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Volumetric Measurements

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  1. Volumetric Measurements • In addition to this presentation, before coming to lab or attempting the prelab quiz you must also: • Read chapter IV in the “Laboratory Handbook…” by Griswold et al. before coming to lab • Watch the prelab videos on the use of the balances and thermometers • Read the introduction to the lab exercise in the coursepack Note: This presentation specifies the precision of all measuring devices you will use in this lab (i.e., how many sig figs each instrument allows). This is useful information to write in your lab notebook, near the front.

  2. What’s the point? • In this lab you will • gain experience using volumetric glassware - graduated cylinders, beakers, volumetric flasks • gain a sense of the precision and accuracy of different glassware • learn to relate significant figures in reported measurements to precision in measuring devices • practice working with significant figures and units - see Chapter 1, Brown, LeMay and Burstein

  3. Different pieces of volumetric glassware have different purposes and therefore different precision and accuracy this is true of all measuring glassware; compare a measuring cup and a cake mixing bowl with volume marks The difference in precision and accuracy affect three important things: - how reproducible the measurements are - how accurate the measurements are - how many significant figures you can report Background

  4. Graduated Cylinders • Use: to measure an amount of liquid to transfer • Depending on the cylinder size, they have markings for every 1 mL, 2 mL, 0.1 mL • Read the volume by finding the bottom of the meniscus - This is the curve formed by the liquid: you must be eye-level with the meniscus to read it properly • In the figure, the markings are every 2 mL, but you can read between the marks to get +/- 1 mL precision (i.e., the volume here would be reported as 100 mL, not 100.0 mL)

  5. To use a graduated cylinder: • fill the cylinder to the desired mark • position yourself eye-level with the meniscus • read the volume from the bottom of the meniscus • now, you can be confident that you are transfering the desired amount of liquid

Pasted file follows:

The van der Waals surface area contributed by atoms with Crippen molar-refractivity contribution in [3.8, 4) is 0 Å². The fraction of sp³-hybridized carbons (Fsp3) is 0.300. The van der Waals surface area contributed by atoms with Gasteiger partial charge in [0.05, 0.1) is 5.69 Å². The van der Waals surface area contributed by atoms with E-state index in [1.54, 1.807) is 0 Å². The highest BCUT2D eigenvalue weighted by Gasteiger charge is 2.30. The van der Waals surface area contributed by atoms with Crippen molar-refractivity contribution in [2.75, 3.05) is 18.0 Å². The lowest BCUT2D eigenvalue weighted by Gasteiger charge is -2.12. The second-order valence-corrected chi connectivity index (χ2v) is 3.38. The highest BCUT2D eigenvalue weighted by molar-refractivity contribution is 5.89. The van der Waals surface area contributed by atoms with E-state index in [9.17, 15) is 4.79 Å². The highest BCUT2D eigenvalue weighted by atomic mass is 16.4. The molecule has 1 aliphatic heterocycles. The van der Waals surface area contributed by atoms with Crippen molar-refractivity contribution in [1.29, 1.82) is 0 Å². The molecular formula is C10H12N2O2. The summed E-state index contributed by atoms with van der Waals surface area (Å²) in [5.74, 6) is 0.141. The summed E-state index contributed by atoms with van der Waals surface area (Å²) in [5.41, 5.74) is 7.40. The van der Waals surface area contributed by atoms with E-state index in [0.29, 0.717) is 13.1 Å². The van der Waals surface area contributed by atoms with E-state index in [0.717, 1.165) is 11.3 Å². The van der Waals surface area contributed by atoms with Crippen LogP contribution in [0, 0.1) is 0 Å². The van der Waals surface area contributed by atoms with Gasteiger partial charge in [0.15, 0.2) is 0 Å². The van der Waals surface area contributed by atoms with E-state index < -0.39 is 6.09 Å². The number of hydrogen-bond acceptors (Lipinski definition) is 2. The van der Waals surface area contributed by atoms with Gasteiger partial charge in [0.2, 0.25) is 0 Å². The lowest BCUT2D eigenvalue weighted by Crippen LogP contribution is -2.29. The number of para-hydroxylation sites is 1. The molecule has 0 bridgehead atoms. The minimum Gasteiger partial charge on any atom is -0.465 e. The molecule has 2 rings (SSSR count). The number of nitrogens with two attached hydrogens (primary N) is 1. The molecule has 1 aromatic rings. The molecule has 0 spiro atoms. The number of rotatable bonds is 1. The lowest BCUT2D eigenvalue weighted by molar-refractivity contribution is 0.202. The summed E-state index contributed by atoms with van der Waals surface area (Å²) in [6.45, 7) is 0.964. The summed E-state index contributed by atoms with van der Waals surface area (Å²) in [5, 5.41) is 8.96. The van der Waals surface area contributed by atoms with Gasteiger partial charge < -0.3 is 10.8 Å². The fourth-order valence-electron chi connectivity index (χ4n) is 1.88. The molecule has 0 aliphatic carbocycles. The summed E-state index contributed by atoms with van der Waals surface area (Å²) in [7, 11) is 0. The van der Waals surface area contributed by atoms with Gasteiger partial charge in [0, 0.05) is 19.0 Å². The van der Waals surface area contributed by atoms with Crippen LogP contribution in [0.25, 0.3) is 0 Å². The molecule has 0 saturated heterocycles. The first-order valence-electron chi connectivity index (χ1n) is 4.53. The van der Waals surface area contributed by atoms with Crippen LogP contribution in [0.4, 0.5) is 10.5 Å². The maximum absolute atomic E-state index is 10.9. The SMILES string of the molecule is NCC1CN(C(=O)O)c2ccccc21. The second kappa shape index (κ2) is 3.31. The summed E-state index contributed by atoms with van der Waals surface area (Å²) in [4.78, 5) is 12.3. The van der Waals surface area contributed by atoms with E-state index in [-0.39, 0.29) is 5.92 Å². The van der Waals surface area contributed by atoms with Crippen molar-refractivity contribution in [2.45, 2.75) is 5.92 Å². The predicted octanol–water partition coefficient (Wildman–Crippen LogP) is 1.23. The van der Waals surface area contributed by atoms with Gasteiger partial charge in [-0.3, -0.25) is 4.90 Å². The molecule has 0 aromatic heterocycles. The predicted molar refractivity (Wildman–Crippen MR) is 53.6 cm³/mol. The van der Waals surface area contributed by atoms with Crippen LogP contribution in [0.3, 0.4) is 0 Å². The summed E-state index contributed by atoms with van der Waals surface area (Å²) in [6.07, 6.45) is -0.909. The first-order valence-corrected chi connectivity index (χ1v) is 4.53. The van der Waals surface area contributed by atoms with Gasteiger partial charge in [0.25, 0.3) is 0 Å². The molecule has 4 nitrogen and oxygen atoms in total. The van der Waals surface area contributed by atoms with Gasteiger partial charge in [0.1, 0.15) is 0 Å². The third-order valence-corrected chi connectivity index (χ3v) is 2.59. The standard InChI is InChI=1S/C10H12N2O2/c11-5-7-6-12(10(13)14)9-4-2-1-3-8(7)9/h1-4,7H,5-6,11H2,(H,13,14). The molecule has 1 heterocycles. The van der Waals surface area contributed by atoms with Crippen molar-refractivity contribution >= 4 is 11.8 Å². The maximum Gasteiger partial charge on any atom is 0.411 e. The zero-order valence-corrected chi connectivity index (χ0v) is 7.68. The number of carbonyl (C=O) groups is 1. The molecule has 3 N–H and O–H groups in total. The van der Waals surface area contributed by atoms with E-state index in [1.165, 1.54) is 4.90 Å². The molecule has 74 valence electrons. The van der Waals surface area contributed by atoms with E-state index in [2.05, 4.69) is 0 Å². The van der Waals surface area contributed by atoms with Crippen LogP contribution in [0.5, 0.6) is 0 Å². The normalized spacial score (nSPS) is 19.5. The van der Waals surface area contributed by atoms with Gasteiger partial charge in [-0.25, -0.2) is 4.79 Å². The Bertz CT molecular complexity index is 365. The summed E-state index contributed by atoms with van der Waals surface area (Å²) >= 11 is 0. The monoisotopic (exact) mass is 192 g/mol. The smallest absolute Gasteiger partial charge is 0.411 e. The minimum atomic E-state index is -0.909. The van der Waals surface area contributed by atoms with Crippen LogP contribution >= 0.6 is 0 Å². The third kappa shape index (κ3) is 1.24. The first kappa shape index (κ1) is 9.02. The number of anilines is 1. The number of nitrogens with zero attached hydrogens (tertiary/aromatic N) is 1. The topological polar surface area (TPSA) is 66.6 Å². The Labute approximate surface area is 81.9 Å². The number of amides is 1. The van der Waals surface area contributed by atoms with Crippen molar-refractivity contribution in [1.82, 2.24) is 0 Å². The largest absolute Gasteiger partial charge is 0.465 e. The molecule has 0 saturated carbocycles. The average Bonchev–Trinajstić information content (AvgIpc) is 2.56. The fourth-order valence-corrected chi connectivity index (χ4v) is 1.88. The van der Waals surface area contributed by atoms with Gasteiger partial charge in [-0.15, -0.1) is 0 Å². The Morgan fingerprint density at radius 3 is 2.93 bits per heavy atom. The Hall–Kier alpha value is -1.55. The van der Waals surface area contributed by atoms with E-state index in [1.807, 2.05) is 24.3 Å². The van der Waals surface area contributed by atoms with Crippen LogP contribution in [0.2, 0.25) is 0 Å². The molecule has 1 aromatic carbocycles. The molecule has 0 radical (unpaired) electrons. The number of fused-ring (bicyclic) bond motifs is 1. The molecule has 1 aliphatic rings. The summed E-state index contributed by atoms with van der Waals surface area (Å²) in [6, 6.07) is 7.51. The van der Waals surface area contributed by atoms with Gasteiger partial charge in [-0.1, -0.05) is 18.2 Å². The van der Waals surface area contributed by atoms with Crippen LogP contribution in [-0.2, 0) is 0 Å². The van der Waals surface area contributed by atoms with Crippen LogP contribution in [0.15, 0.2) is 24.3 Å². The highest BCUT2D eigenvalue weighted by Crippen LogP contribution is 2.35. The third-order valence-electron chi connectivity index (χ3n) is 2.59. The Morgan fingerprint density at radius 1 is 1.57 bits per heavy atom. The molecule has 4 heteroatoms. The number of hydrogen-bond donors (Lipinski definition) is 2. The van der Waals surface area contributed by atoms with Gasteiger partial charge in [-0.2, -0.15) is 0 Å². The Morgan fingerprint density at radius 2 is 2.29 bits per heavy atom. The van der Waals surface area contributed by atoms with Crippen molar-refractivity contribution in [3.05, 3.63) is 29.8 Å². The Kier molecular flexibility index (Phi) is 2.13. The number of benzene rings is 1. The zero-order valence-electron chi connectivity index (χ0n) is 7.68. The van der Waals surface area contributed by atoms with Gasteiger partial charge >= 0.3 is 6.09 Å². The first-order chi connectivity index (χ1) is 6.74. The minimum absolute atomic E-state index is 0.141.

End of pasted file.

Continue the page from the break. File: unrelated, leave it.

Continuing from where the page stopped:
6. Beakers • Use: to transfer approximate amounts of liquids • Beakers have markings that are widely spaced. So, the volume readings are approximate • In the figure, you see two volume scales. On the right is the amount in the beaker. • Also in the figure, you can see this beaker’s precision is given as +/- 5%. • For a 250 mL beaker, that is: (0.05 x 250 mL) = 12.5 mL = +/- 10 mL • So, here we report the volume to the tens place: 200 mL, or 190 mL, but not 195 mL

  7. Volumetric Flasks • Use: to contain an accurate amount of liquid • Volumetric flasks have one mark that indicates the calibrated volume at a particular temperature (e.g., 20 oC) • Virtually all are made to contain (see introduction to the lab exercise) • When the bottom of the meniscus is level with the mark, volumetric flasks have the following precisions: 5 mL: 5.00 mL 10 mL: 10.00 mL +/- 0.01 mL 25 mL: 25.00 mL +/- 0.01 mL 100 mL: 100.0 mL +/- 0.1 mL

  8. Volumetric flasks are very useful for making solutions of known volume. • In this lab, we will be using them simply to investigate their accuracy and precision. • To use a volumetric flask: - fill the cylinder to the desired mark - position yourself eye-level with the meniscus - read the volume at the bottom of the meniscus - now, you can be confident that the flask contains the desired amount of liquid

  9. Necessary Calculations 1) Relating volume and density Suppose you have measured the mass of H2O and have looked up its density in the CRC Handbook at a measured temperature density = mass / volume

  10. Example: what is the volume if the mass of H2O is 25.032 g and its density is 0.99976 g/mL? • mass = 25.032 g • density = 0.99976 g/mL 25.032 g x 1 mL = 25.038 mL 0.99976 g

  11. Necessary Calculations 2) Percent error Suppose you have measured something for which you know the true or expected value. How accurate is your measurement? Is it too small (negative error) or too big (positive error)? Percent error is one way to express this accuracy. % error = (measured - expected) x 100% expected

  12. Example: you have H2O, contained in a 25-mL volumetric flask, whose volume you have calculated to be 24.752 mL. What is the percent error? % error = (measured – expected) x 100% expected A 25-mL volumetric flask contains 25.00 mL, the “expected” value. % error = (24.752 – 25.00) mL x 100% 25.00 mL Note the critical sig figs in red % error = -0.25 mL x 100% = -0.99% 25.00 mL Pay attention to sig figs in this lab!!

  13. For Everyone’s Safety • your lab goggles and coat must be on whenever anyone is working in the lab • no open toed shoes are allowed in lab • move around the lab carefully to avoid bumping into other students